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Local Health Clinics Had to Tap Reserves During State Budget Standoff

Zara Marselian can tick off a list of her financial worries for La Maestra Community Health Centers after going more than seven weeks without receiving a Medi-Cal payment.

Staff payroll, clinic bills and the more than 20,000 Medi-Cal patients who are treated annually at the clinic were just a few of her concerns.

Until the budget for 2007-2008 was approved Aug. 21, the state had suspended all Medi-Cal payments since July 1, the start of the fiscal year. Providers of the health insurance for low-income people and those with disabilities had to tap into reserves, borrow funds or look into loan options to make ends meet.

Medi-Cal is the single largest source of health insurance coverage in the state and serves 6.6 million people in California, according to the California Healthcare Foundation. Medi-Cal is California’s Medicaid program.

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Medi-Cal Recipients

Fifty-two percent of La Maestra patients are Medi-Cal recipients , a percentage that is similar to most community clinics in San Diego County, said Marselian, chief executive officer of La Maestra Community Health Centers.

“It’s outrageous,” she said, “that health care should even be on the negotiating table.”

Although Marselian did not have to cut staff or hours, plans for new programs, extended clinic hours and additional services were curtailed. In seven weeks, the clinic’s small cash reserve was empty, something that Marselian considers a Catch-22 because, as a nonprofit organization, the clinic can’t “hoard (reserves) in a bank account,” she said.

On the La Maestra Web site, annual revenue is listed as $6.72 million, and last year alone, 80,000 visits were reported to the clinic’s main location on Fairmount Avenue in City Heights. The clinic sees more than 39,000 patients annually at its three locations in City Heights, El Cajon and National City.

“When this budget issue happened, all funds from the state of California are held up,” Marselian said. “And community clinics, they’re stuck.”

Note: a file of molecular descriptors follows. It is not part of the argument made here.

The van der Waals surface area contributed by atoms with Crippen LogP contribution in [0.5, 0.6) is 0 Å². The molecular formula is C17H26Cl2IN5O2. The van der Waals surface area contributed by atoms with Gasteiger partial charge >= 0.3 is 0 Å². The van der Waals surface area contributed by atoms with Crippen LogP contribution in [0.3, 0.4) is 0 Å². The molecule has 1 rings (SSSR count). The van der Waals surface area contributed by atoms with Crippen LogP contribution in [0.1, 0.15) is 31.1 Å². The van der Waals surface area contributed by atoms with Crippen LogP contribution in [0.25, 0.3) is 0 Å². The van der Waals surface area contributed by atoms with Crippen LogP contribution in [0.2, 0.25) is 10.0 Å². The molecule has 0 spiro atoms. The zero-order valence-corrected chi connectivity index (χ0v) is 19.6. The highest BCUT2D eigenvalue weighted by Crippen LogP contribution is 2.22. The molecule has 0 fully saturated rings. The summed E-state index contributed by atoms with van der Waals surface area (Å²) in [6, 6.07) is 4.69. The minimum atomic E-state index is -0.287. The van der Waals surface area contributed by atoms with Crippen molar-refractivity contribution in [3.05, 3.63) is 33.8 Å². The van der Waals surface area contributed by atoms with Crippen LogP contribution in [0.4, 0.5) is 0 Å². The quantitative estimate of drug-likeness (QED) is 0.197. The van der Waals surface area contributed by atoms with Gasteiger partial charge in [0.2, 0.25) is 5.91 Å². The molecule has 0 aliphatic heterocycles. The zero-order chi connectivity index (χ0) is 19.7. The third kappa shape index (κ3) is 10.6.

Although State Controller John Chiang could make “Medi-Cal payments to nurses, doctors and pharmacists, he does not have the authority to pay institutions like hospitals, nursing homes, managed health care plans, clinics and regional centers,” according to the controller’s Web site.

In the South Bay, the San Ysidro Health Center historically reports that 45 percent of its 53,000 annual patients are Medi-Cal recipients, according to Kevin Mattson, the clinic’s chief financial officer.

“Thankfully, we had 30 days of cash on hand,” he said. “We haven’t curtailed services or cut back.”


Standoff

Typically, the clinic receives about $1 million in Medi-Cal money per month and seven weeks into the budget standoff, about $1 million was tied up from the state, according to Mattson. The San Ysidro Health Center operates six clinics in San Ysidro, National City and Chula Vista.

“Most community clinics don’t have 30 days (of) cash,” he said. “Some have less than a week. It’s different philosophies for different clinics.”

If the budget standoff had hit in month three or month four, Mattson noted that the clinic has a capital line of credit or could advance funds from the federal government in case of a cash emergency.

On Aug. 16, the Department of Health Care Services notified the California Primary Care Association that the DHCS would issue letters that showed the value of pending Medi-Cal claims so that clinics could apply for temporary loans from banks and other financial institutions.

For Marselian, credit lines are an important means to have as a backup, but she said, “Who is going to reimburse us for the interest on loans?” She added that some nonprofit clinics find themselves charged up to 30 percent in interest.

Molina Healthcare Inc. provided a no interest loan of $300,000 to the Los Angeles Child Care and Development Agency, the Long Beach managed-care organization said Aug. 21.

The nonprofit organization, which provides child care for low-income families in the Los Angeles area, tapped its credit lines and was considering closing its doors, according to a news release from Molina Healthcare. It is funded by the California Department of Education.

But Marselian was able to advance federal funding from the remaining months of the year to subsidize current costs, although that may affect the clinics in November and December.

“We’re really in a bind,” she said the day before the budget was approved.

The 51-day budget standoff came only five years after a budget deadlock that didn’t end until the governor signed it Sept. 5.

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